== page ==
The Hidden Promoters

All the different avenues of promoting tourism are worth taking note of. In particular I note expatriates who have made South Africa their home. These ‘settlers’  in our country do an enormous amount of good public relations for us. Typically they have lived in here for 10 to 30 years and have really made this their primary home. Many have businesses and agricultural interests and then of course there are the retirees.

Frequently these fellow lovers of South Africa bring their friends out and are constantly telling their network of the happiness of their lives here.   This is a major positive factor for our tourism industry.

Furthermore, our expatriate friends are typically very adventurous and love to discover our land. It is through this spirit of adventure that they visit so many of our well known and  less-charted gems. They then take their visitors to these places and so the country gets known by a small but very effective publicity network.

This contrasts with many of our born-and-bred South African émigrés who seem to constantly promote the negative, pushing out sad jokes and boringly adverse situations to justify their own decisions to emigrate. I am faced with this barrage on Facebook from many of my own network of émigrés.

Of course , I must at this point balance my previous comment : On the other end of the scale are the South African émigrés who are now slightly “homesick” and bring small groups of friends and family out every year – these faithful friends of Africa have long got over the reasons for their change of land and have made successes of their new lives and enjoy their tales of Africa and take the greatest joy in arranging these trips which sometimes include their visiting ‘home’ for up to six weeks… wonderful J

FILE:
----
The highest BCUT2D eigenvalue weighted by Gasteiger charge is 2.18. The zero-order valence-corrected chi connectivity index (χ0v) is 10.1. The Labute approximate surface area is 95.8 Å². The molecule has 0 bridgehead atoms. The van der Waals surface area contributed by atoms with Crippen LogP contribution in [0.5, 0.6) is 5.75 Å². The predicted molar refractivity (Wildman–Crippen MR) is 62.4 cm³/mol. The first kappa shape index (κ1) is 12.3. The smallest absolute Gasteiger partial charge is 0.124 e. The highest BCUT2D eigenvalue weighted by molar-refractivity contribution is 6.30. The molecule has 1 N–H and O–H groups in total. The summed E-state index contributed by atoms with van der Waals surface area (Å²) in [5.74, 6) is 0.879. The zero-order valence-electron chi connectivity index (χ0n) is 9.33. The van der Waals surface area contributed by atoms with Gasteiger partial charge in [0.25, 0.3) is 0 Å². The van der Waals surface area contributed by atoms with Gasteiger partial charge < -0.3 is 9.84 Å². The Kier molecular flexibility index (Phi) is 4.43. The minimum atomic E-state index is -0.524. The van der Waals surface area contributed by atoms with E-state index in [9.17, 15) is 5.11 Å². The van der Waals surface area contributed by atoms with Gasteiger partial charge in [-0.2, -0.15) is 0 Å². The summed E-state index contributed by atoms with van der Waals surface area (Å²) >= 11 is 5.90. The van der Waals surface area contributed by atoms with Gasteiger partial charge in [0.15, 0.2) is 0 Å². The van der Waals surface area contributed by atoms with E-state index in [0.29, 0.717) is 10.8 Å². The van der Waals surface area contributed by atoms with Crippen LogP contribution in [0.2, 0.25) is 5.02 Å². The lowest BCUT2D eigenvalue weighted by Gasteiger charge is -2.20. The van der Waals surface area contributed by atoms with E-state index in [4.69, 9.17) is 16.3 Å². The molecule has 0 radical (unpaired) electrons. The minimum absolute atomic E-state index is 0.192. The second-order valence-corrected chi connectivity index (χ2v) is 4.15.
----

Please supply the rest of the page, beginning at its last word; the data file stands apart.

On the other hand our expatriate community are so thrilled and enthused about our land!

We have all met them …. Those who work in the tourism industry in particular we rely on hugely! Those guides that we use (because we are not a nation that has studied foreign languages as a necessity), and rely heavily on to promote and make a holiday ‘one of a lifetime’ for so many of our tourists. Chinese, Japanese,  French, German,  Spanish,  Turkish, Hebrew, Arabic and so on. Then there are the General Managers of our wonderful hotels – many are also immigrants – who also contribute such a lot to the great quality and value we are so proud of in South Africa. And of course the many tour operators who work in the markets that need this language skill – they are great promoters and are extremely successful in bringing in thousands of tourists. Their understanding and knowledge of their motherlands’ is a huge plus in creating the offering that the customer needs.

As we all know, it is getting more and more difficult to be an immigrant worker in South Africa. Work visas are expensive and difficult to obtain and less and less migrants with language skills are landing on our shores. We in the travel game all know that we have to keep the pool going, it is a subject that we are all working on and a subject of discussion around many boardroom tables!

I salute this community of influential linguists that we have the pleasure of knowing, who work with passion to promote our country and our products. And finally: …. as we have been recently reminded – it all began with Jan Van Riebeeck!

Linda Pampallis – CEO Thompsons Africa

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